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Kiara LeSabre
2008-08-14, 04:29 PM
Some replies that I got recently on some questions, two of them prompted by a disagreement in a game:

Q: Hi! Let's say I'm a rogue with Hide in Plain Sight. I'm facing four enemies. I make a Bluff check to create a distraction to hide, opposed by their Insight checks, of course. Three of them beat my Bluff check, but one of them fails, so I make a Stealth check against that one and also beat his passive Perception. I now, as a minor action, activate Hide in Plain Sight and become invisible to all of them, despite the fact that I was not at any point successfully hidden against three of the four of them.

A: Hello,

Unfortunately, there isnít an official answer for the situation you describe. Iíve passed along this conversation to the gameís developers. Hopefully, weíll see an update or FAQ entry covering it soon, but until then itís up to the campaignís Dungeon Master to decide. The DM is always the final arbiter on how they want their campaign to run. Have fun!

Please let me know if you need anymore help!

Q: Hi, recently a friend of mine wrote in with a question about Fleeting Ghost. The answer he received contradicts a previous answer I found from Wizards Customer Service regarding the same issue.

Which is correct?

The original question and answer I found online is as follows:


Q: Fleeting Ghost, p119, says you can move & make a stealth check. Does this mean that use of this power allows the rogue to ignore the normal rule that moving through open space during combat negates stealth, and allow them to make a stealth attack immediately after moving, while in plain view? Or does the rogue have to end their turn in concealment/cover for the stealth check to be valid?

A: This ability allows you to move at your full speed and not take a penalty to your stealth check, as described on page 188. All other rules for stealth, cover, and concealment still apply.

source: http://www.enworld.org/wiki/index.php/4E_Customer_Service_Answers

Quoted below is what he just forwarded to me, which completely contradicts that and seems to give incredible power to a level 2 utility power, making it far stronger than Shadow Stride, a level 10 utility power, which is all but rendered irrelevant if this is really how it works.


Q: When using the fleeting ghost ability does it allow you to move while ignoring the regular rules for stealth (ie cover and concealment)? Or must you still follow the regular rules?

A: Greetings,

No, you don't have to follow the normal rules for making stealth checks. You simply get to make one as a part of that power.

So which is correct?

A: Hello,

Unfortunately, there isnít an official answer for the situation you describe. Iíve passed along this conversation to the gameís developers. Hopefully, weíll see an update or FAQ entry covering it soon, but until then itís up to the campaignís Dungeon Master to decide. The DM is always the final arbiter on how they want their campaign to run. Have fun!

Please let me know if you need anymore help!

Q: Okay, let's say I'm a rogue with Warrior of the Wild and Novice Power who has used the latter feat to pick up Disruptive Strike. I have a crossbow, and my opponent also has some kind of bow, maybe a longbow.

We roll initiative, and my opponent wins and fires an arrow at me. As an immediate interrupt, I use Disruptive Strike and hit. Since my attack was an interrupt and therefore actually happened before my attacker fired his arrow, do I benefit from First Strike and get to apply my Sneak Attack damage to the Disruptive Strike?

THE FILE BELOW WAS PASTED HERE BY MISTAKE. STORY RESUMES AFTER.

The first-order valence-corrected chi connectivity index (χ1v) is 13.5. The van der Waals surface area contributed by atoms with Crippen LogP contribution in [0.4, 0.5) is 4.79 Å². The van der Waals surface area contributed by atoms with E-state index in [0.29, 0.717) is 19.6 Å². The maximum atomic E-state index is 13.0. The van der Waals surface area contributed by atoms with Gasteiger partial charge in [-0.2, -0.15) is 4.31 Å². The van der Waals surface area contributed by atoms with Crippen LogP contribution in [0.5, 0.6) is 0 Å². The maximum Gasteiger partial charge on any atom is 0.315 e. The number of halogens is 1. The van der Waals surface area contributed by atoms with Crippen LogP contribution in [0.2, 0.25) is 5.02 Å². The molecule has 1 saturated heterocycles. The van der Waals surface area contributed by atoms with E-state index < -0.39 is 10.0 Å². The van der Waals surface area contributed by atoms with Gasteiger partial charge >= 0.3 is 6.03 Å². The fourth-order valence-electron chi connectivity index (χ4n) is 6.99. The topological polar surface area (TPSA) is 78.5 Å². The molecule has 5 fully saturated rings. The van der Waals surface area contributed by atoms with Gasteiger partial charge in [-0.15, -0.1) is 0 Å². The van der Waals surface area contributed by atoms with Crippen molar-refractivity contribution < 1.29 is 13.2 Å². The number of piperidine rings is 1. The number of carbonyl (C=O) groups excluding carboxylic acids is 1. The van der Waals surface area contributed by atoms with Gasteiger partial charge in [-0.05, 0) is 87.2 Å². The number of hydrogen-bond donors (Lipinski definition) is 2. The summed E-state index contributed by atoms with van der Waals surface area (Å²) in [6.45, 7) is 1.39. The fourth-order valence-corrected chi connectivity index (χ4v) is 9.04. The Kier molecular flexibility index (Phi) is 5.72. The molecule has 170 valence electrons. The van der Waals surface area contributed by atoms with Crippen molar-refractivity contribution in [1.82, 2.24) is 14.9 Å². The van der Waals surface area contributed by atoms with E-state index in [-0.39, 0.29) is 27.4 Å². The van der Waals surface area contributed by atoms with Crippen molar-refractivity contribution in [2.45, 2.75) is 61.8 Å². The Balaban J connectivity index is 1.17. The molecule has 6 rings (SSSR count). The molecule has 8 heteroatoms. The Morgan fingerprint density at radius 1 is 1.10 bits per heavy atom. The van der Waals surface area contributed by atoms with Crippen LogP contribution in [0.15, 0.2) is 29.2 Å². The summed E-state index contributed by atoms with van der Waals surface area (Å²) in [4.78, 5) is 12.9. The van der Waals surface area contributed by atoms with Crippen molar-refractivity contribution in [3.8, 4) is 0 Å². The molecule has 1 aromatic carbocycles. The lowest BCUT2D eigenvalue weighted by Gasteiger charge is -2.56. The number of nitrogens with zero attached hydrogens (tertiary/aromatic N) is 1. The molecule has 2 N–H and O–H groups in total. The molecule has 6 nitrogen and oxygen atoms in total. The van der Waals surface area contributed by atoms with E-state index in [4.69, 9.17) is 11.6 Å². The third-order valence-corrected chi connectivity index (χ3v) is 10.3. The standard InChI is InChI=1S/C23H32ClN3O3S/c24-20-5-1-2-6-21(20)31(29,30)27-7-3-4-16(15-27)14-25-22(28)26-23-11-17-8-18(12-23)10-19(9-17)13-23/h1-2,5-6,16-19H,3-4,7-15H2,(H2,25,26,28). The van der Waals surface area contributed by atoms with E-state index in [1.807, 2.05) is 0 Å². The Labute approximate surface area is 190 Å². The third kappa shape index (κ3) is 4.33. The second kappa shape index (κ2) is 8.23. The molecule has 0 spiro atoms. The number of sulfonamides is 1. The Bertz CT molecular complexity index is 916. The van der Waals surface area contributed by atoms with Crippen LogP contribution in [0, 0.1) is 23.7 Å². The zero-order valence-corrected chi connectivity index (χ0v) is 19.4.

A: Greetings!

Thank you for writing.

No. You would not benefit from First Strike since your opponent is already acting even though you interrupting his action.

Good Gaming!

AKA_Bait
2008-08-14, 04:31 PM
Yes... the FAQ people have been incredibly helpful for me as well...

Frosty
2008-08-14, 04:32 PM
Do we even trust the people who work in the FAQ department?

Kiara LeSabre
2008-08-14, 04:34 PM
Of particular interest to me are the first two. The ramifications of this are a little staggering.

Fleeting Ghost, a level 2 utility power, might allow you to completely throw out the usual requirements for Stealth and use it anywhere, under essentially any conditions? :smalleek:

You might be able to become invisible to all of your opponents using Hide in Plain Sight if just one of them has a shoddy Perception check, even if all of the others are Perception gods with +100 modifiers to Perception? :smallfrown:

I guess what I thought was common sense might not be right ...

Kiara LeSabre
2008-08-14, 04:36 PM
Do we even trust the people who work in the FAQ department?

Well, the trouble is, I'm dealing with a player who honestly thinks he should be able to use Fleeting Ghost as described above, using it to ignore cover and concealment for Stealth checks, and who thinks he should be able to use Hide in Plain Sight to become invisible to all enemies if just a single enemy out of all of them fails to beat his Stealth check.

Where else could I go?

Covered In Bees
2008-08-14, 04:44 PM
To your authority as a DM. "No, sorry, that'd be ridiculous."

Where's this "if even one of them fails the perception check" thing coming from, anyway?

Kiara LeSabre
2008-08-14, 04:49 PM
To your authority as a DM. "No, sorry, that'd be ridiculous."

I can't. I'm a player, too, and it's an arena thing I've been participating in to get a more active feel for just the combat system. There's a DM, but he's been slightly absent, so we've been running it ourselves up to this point (after all, it's not like there's a plot to worry about), where we reached a disagreement.


Where's this "if even one of them fails the perception check" thing coming from, anyway?

There are four of us in this "arena," and basically, he's arguing that while in a wide open space with no cover or concealment, he can move his speed and make a Stealth check using Fleeting Ghost, and if even just one of us fails to beat check with Perception, he's considered hidden and can then use Hide in Plain Sight, becoming invisible to all of us.

I have no idea where he gets that idea, but he's absolutely adamant that it's so.